Study Shows Bursting Bubbles Can Redistribute Oil Droplets into a Water Column
Dr. Howard Stone (right), the Donald R. Dixon ’69 and Elizabeth W. Dixon Professor of Mechanical and Aerospace Engineering at Princeton University, and gradute student Jie Feng (left) observe bubbles in a tank. (Photo credit: Frank Wojciechowski, Princeton University)
Scientists using a high-speed camera to observe bubbles bursting have gained new insight into the hydrodynamics of complex fluids.
They found that collapsing bubbles emit a downward spray into the water and that the presence of a surfactant can facilitate the transport of tiny, submicron-diameter oil droplets into the underlying water column. While this phenomenon could increase pollutant distribution, it could also be a useful and cost-efficient dispersal method with industrial and oil biodegradation applications. The team published their findings in the August 2014 edition of Nature Physics: Nanoemulsions obtained via bubble-bursting at a compound interface.
The authors reported that bubbles in an oil-water interface are covered by two film layers – a water film that forms the bubble cap covered by an oil film – and burst in two steps. First, the top oil film breaks and retracts. A hole then forms in the water film, and the bubble cap ruptures and retracts. The bubble walls collapse inward and the surrounding fluids converge, pushing the flow down and ejecting a spray from the bottom of the bubble, projecting the oil droplets into the water below.
Video above: A side-view of the bubble-bursting process at a compound interface made of air, oil, and water. The formation of a spray emitting from the bottom of the bubble can be observed. (Provided by Jie Feng)
Diagram of a bubble bursting at an oil-water interface. a) The bubble rests near the oil-water interface, with oil and water films on top of the bubble. b) The oil film ruptures and retracts first. c) A hole opens in the water film of the bubble cap, and the water film retracts. d) The bubble collapses and the fluids converge, creating a spray into the water column. The flow direction is indicated with the arrows in the black oval. (Courtesy of Howard Stone and Jie Feng)
Researchers replicated the bubble-bursting process by releasing air from the bottom of a tank of water with a thin top layer of either oil or surfactant-oil mixture. A camera operating at 6,800 – 32,000 frames per second captured each stage of the bursting bubbles. They identified and measured small droplets that traveled down into the water column using dynamic light scattering – a process that analyzes fluctuations in the intensity of scattered laser light to determine particles’ size.
The team also examined the behavior and fate of the newly formed droplets. They observed that larger oil droplets rose back to the surface, while smaller droplets remained deep in the water column. The small droplets’ size remained constant for at least a week, indicating that they were stable. The smaller droplets appeared only when surfactant was present in the water phase. They concluded that hydrodynamics did not affect the size of these droplets, because heightened energy in and resulting from the collapse increased droplet size rather than decreasing it. Therefore, the physical chemistry of interactions between oil and surfactant molecules determined droplet size.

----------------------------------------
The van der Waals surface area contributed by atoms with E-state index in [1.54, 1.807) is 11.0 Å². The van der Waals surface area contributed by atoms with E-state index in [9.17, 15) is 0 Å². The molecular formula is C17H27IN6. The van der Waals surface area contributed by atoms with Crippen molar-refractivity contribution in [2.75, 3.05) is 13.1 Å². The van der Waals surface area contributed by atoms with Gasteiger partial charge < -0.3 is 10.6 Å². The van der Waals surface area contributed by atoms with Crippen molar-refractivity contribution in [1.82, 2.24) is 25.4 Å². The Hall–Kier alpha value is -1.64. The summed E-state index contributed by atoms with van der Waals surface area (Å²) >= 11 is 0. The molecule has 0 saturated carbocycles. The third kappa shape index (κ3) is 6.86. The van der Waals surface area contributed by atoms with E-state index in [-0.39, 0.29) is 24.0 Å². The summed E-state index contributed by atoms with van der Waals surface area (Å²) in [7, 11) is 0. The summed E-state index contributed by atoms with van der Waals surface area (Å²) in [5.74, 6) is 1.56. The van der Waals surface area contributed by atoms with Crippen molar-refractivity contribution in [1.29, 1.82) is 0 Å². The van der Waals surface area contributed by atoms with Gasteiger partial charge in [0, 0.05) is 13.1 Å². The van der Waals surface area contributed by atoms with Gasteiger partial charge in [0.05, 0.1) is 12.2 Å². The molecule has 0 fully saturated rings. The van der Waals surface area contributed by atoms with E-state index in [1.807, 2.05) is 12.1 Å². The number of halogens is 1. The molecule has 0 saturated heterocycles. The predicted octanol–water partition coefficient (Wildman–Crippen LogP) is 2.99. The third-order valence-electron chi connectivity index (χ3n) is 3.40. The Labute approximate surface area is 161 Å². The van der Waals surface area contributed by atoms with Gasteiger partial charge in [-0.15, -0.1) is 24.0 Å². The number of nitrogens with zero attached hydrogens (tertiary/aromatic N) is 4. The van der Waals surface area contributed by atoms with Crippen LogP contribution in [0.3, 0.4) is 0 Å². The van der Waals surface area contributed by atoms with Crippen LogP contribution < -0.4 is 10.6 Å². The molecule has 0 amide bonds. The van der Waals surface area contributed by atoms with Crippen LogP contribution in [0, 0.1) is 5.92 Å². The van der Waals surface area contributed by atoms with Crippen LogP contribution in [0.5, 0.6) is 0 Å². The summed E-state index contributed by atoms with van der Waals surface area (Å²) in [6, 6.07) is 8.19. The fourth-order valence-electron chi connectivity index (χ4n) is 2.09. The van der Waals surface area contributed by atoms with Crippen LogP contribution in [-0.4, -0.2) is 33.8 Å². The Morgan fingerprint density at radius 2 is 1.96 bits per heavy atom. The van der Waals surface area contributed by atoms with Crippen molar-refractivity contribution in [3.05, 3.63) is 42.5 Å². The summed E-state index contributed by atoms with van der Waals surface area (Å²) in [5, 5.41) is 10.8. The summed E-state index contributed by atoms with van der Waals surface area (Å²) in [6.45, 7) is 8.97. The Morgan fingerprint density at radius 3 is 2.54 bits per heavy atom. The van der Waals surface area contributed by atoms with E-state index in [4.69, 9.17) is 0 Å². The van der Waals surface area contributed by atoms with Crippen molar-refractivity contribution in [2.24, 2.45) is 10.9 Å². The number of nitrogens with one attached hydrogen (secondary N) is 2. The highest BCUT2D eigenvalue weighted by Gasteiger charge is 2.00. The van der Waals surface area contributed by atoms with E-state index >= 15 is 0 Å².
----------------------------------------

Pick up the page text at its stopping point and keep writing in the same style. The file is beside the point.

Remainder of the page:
The researchers suggested that increasing bubble frequency could easily scale this dispersal method, potentially offering a low-cost, sustainable method of dispersing tiny particles under various interfacial tensions. “This system offers an energy-efficient route to produce nanoparticles […] for applications in a variety of fields such as drug delivery, food production, and materials science,” explained researcher Jie Feng.
The team also acknowledged the complexities of this top-down method. Bubble-bursting can continue to disperse oil into the water column when other mechanisms, such as wave breaking, are limited. This redistribution of oil particles could make toxins more available for ingestion by sea creatures. But, the droplets’ small size could also speed up pollutant biodegradation by hydrocarbon-eating bacteria.
The study’s authors are Jie Feng, Matthieu Roché, Daniele Vigolo, Luben N. Arnaudov, Simeon D. Stoyanov, Theodor D. Gurkov, Gichka G. Tsutsumanova, and Howard A. Stone.
The GoMRI is a 10-year independent research program established to study the effect, and the potential associated impact, of hydrocarbon releases on the environment and public health, as well as to develop improved spill mitigation, oil detection, characterization, and remediation technologies. An independent and academic 20-member Research Board makes the funding and research direction decisions to ensure the intellectual quality, effectiveness and academic independence of the GoMRI research. All research data, findings and publications will be made publicly available. The program was established through a $500 million financial commitment from BP. For more information, visit http://gulfresearchinitiative.org/.